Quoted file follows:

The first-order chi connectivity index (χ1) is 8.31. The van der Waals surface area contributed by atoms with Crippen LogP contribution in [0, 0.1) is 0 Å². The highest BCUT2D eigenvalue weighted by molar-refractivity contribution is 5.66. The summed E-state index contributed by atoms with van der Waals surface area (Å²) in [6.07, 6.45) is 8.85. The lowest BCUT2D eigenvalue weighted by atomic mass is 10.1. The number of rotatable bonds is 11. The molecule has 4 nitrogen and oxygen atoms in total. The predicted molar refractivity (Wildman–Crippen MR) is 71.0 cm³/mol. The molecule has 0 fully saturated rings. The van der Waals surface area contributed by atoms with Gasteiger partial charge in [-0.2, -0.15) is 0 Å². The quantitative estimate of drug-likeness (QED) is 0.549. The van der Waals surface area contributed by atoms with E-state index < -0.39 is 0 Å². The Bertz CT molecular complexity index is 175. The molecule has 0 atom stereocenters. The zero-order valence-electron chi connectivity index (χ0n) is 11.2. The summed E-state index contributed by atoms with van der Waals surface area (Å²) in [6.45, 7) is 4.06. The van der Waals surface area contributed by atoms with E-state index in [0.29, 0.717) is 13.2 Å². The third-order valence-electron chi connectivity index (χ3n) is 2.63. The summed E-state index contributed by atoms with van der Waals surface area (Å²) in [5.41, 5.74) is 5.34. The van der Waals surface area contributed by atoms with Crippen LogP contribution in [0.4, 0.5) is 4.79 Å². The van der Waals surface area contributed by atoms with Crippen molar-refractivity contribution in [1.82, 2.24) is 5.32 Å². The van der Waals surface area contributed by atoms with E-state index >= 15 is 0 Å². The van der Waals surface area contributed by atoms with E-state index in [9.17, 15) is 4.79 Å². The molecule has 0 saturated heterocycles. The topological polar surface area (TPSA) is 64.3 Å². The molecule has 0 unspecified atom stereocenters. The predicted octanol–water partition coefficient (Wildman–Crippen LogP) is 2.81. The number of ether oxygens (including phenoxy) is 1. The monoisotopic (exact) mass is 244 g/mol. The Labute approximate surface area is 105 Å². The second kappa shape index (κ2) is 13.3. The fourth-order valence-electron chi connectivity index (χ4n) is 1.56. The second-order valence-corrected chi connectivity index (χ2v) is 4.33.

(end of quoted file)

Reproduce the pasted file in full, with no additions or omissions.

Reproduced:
The first-order chi connectivity index (χ1) is 8.31. The van der Waals surface area contributed by atoms with Crippen LogP contribution in [0, 0.1) is 0 Å². The highest BCUT2D eigenvalue weighted by molar-refractivity contribution is 5.66. The summed E-state index contributed by atoms with van der Waals surface area (Å²) in [6.07, 6.45) is 8.85. The lowest BCUT2D eigenvalue weighted by atomic mass is 10.1. The number of rotatable bonds is 11. The molecule has 4 nitrogen and oxygen atoms in total. The predicted molar refractivity (Wildman–Crippen MR) is 71.0 cm³/mol. The molecule has 0 fully saturated rings. The van der Waals surface area contributed by atoms with Gasteiger partial charge in [-0.2, -0.15) is 0 Å². The quantitative estimate of drug-likeness (QED) is 0.549. The van der Waals surface area contributed by atoms with E-state index < -0.39 is 0 Å². The Bertz CT molecular complexity index is 175. The molecule has 0 atom stereocenters. The zero-order valence-electron chi connectivity index (χ0n) is 11.2. The summed E-state index contributed by atoms with van der Waals surface area (Å²) in [6.45, 7) is 4.06. The van der Waals surface area contributed by atoms with E-state index in [0.29, 0.717) is 13.2 Å². The third-order valence-electron chi connectivity index (χ3n) is 2.63. The summed E-state index contributed by atoms with van der Waals surface area (Å²) in [5.41, 5.74) is 5.34. The van der Waals surface area contributed by atoms with Crippen LogP contribution in [0.4, 0.5) is 4.79 Å². The van der Waals surface area contributed by atoms with Crippen molar-refractivity contribution in [1.82, 2.24) is 5.32 Å². The van der Waals surface area contributed by atoms with E-state index >= 15 is 0 Å². The van der Waals surface area contributed by atoms with E-state index in [9.17, 15) is 4.79 Å². The molecule has 0 saturated heterocycles. The topological polar surface area (TPSA) is 64.3 Å². The molecule has 0 unspecified atom stereocenters. The predicted octanol–water partition coefficient (Wildman–Crippen LogP) is 2.81. The number of ether oxygens (including phenoxy) is 1. The monoisotopic (exact) mass is 244 g/mol. The Labute approximate surface area is 105 Å². The second kappa shape index (κ2) is 13.3. The fourth-order valence-electron chi connectivity index (χ4n) is 1.56. The second-order valence-corrected chi connectivity index (χ2v) is 4.33.